The Expanse is back. It may have been delayed four months, but four months is as nothing when you realise that fifty years of story time have passed since Leviathan Wakes was published in 2011. Tiamat’s Wrath is the second entry in the third and theoretically final trilogy in the series, but it is not a bridge, it’s a ramp: everything is dialled up to eleven in anticipation of book nine, and things are ready to explode. Tiamat’s Wrath takes the reader on a wild, crushing journey, and is sure to upset devoted followers for all the right reasons.

Book Review: No Way — S.J. Morden

Modern science fiction authors, realising that they have yet to receive their flying cars and that their electric cars are distributed by a libellous megalomanic Bond villain, have set their sights on the most vaguely obtainable goal: Mars. In No Way, the sequel to One Way, S.J. Morden revisits Frank Kittridge moments after he became the last man standing on the red planet. One Way is a damning indictment of capitalism’s propensity to ruin everything, so it’s no surprise that a corporation would be so bold as to try to get the jump on our second nearest neighbour.

Book Review: Nightflyers — George R.R. Martin

There was a time when George RR Martin was a somewhat prolific writer. Before he was sitting on a large pile of money and an even larger writer’s block, Martin wrote a little bit of everything: short stories about psychic rats; novels about Southern vampires long before Sookie Stackhouse; a fantasy history of a fake band. Nightflyers is his psychic science fantasy horror novella.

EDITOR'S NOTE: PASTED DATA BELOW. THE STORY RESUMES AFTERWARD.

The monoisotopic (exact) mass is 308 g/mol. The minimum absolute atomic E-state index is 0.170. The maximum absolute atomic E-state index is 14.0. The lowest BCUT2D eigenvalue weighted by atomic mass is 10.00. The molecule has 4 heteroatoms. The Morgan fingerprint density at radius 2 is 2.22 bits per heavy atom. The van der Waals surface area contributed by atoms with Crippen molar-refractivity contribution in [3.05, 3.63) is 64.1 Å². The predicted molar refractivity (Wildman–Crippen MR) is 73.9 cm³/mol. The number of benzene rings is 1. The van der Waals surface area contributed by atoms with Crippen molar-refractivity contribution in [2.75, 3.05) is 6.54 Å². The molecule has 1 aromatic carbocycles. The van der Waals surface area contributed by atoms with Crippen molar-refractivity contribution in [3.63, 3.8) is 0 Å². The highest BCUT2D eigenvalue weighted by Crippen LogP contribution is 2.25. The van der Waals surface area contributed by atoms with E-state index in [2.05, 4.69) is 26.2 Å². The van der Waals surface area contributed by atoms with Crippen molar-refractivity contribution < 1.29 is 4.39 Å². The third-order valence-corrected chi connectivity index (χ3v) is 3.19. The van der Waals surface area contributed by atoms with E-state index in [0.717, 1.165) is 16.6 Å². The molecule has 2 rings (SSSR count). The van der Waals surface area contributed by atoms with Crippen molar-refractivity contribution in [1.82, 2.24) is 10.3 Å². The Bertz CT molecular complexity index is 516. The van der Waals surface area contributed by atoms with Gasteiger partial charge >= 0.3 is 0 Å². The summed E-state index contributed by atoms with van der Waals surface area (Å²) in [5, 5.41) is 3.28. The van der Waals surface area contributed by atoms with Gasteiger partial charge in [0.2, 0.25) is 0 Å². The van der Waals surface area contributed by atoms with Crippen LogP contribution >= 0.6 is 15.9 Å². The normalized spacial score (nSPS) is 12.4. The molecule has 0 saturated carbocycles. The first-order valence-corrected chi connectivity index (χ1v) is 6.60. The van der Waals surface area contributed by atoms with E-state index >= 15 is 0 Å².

Prometheus

Someone has been waiting for Prometheus for 33 years. I hope they’re not disappointed. Me? Please, I’m only 26. Regardless, I’m satisfied. Others might not be so happy, but I don’t care: it’s my movie. They don’t need it, and they can’t have it.

Prometheus is kind of an entry in the Alien canon. It’s actually pretty unambiguous about that, but some people will want to ignore the various “clues” – that is, the names of entities featured in later Alien films, the designs inspired by Giger, the … Well, the everything. This is an Alien film, with echoes of the original and with something new besides. It’s not the evolution that Aliens represented, nor the declension of the latter two films. It’s its own film, and a hard film to classify at that.

But it’s good. It’s good.

Ghostbusters

“Bustin’ makes me feel good!”

Ghostbusters is legitimately one of the greatest films ever made. I like it more every time I see it, and I get more out of it each time I see it. There is something about it that simply works, whether it’s the encapsulation of New York City in 1984, the special effects that still hold up 27 years later, Bill Murray, Rick Moranis or simply its flawless script. The only element that is not all there is the soundtrack, which features a bizarre Ghostbusters swing on two occasions.

 

Still, this is a brand of perfection and it endures for that very reason. Not for Ghostbusters is the endless mystery of enduring popularity; Ivan Reitman, in his days of talent, laid his cards on the table: Ghostbusters is flat-out great.